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Randomized trial of deep brain stimulation for Parkinson disease: thirty-six-month outcomes


Weaver, Frances M., Follett, Kenneth A., Stern, Matthew, Luo, Ping, Harris, Crystal L., Hur, Kwan, Marks, William J., Jr., Rothlind, Johannes, Sagher, Oren, Moy, Claudia, Pahwa, Rajesh, Burchiel, Kim, Hogarth, Penelope, Lai, Eugene C., Duda, John E., Holloway, Kathryn, Samii, Ali, Horn, Stacy, Bronstein, Jeff M., Stoner, Gatana, Starr, Philip A., Simpson, Richard, Baltuch, Gordon, De Salles, Antonio, Huang, Grant D., Reda, Domenic J.


Neurology, Volume: 79, No.: 1, Pages.: 55-65

Year of Publication



Objectives: Our objective was to compare long-term outcomes of deep brain stimulation (DBS) of the globus pallidus interna (GPi) and subthalamic nucleus (STN) for patients with Parkinson disease (PD) in a multicenter randomized controlled trial.; Methods: Patients randomly assigned to GPi (n = 89) or STN DBS (n = 70) were followed for 36 months. The primary outcome was motor function on stimulation/off medication using the Unified Parkinson’s Disease Rating Scale motor subscale. Secondary outcomes included quality of life and neurocognitive function.; Results: Motor function improved between baseline and 36 months for GPi (41.1 to 27.1; 95% confidence interval [CI] -16.4 to -10.8; p < 0.001) and STN (42.5 to 29.7; 95% CI -15.8 to -9.4; p < 0.001); improvements were similar between targets and stable over time (p = 0.59). Health-related quality of life improved at 6 months on all subscales (all p values significant), but improvement diminished over time. Mattis Dementia Rating Scale scores declined faster for STN than GPi patients (p = 0.01); other neurocognitive measures showed gradual decline overall.; Conclusions: The beneficial effect of DBS on motor function was stable and comparable by target over 36 months. Slight declines in quality of life following initial gains and gradual decline in neurocognitive function likely reflect underlying disease progression and highlight the importance of nonmotor symptoms in determining quality of life.; Classification Of Evidence: This study provides Class III evidence that improvement of motor symptoms of PD by DBS remains stable over 3 years and does not differ by surgical target. Neurology® 2012;79:55-65.;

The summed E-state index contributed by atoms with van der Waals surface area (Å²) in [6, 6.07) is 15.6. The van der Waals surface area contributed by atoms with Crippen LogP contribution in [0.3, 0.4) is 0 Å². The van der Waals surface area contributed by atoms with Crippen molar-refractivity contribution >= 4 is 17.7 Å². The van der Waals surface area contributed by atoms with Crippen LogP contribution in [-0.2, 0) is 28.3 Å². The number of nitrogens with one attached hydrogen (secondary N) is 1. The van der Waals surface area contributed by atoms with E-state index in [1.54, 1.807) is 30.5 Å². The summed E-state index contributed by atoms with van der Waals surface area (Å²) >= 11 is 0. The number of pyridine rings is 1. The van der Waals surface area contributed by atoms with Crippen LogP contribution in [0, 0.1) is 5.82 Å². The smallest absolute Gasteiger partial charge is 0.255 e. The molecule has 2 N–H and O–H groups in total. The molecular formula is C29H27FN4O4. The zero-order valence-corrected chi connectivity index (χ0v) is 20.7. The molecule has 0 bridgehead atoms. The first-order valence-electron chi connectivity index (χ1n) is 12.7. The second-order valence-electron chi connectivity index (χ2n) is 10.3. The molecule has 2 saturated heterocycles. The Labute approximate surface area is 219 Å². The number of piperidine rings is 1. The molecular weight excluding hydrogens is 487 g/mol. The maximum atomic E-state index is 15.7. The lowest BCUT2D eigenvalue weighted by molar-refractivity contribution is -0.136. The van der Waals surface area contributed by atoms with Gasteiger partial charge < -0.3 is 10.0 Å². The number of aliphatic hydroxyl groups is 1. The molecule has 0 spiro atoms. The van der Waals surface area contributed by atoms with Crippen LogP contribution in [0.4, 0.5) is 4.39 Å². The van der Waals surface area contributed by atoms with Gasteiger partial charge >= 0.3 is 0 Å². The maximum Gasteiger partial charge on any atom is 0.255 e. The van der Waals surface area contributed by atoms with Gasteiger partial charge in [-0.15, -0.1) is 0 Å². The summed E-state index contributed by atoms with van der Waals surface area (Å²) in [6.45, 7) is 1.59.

Bibtex Citation

@article{Weaver_2012, doi = {10.1212/wnl.0b013e31825dcdc1}, url = {}, year = 2012, month = {jun}, publisher = {Ovid Technologies (Wolters Kluwer Health)}, volume = {79}, number = {1}, pages = {55--65}, author = {F. M. Weaver and K. A. Follett and M. Stern and P. Luo and C. L. Harris and K. Hur and W. J. Marks and J. Rothlind and O. Sagher and C. Moy and R. Pahwa and K. Burchiel and P. Hogarth and E. C. Lai and J. E. Duda and K. Holloway and A. Samii and S. Horn and J. M. Bronstein and G. Stoner and P. A. Starr and R. Simpson and G. Baltuch and A. De Salles and G. D. Huang and D. J. Reda}, title = {Randomized trial of deep brain stimulation for Parkinson disease: Thirty-six-month outcomes}, journal = {Neurology} }


aged, brain, deep, deep brain stimulation, female, followup studies, humans, male, methods, middle aged, motor skills, parkinson disease, physiology, physiopathology, prospective studies, psychology, quality of life, singleblind method, stimulation, therapy, treatment outcome

Countries of Study


Types of Dementia

Parkinson’s Dementia

Types of Study

Randomised Controlled Trial

Type of Outcomes

Cognition, Quality of Life of Person With Dementia

Type of Interventions

Non-pharmacological Treatment

Non-Pharmaceutical Interventions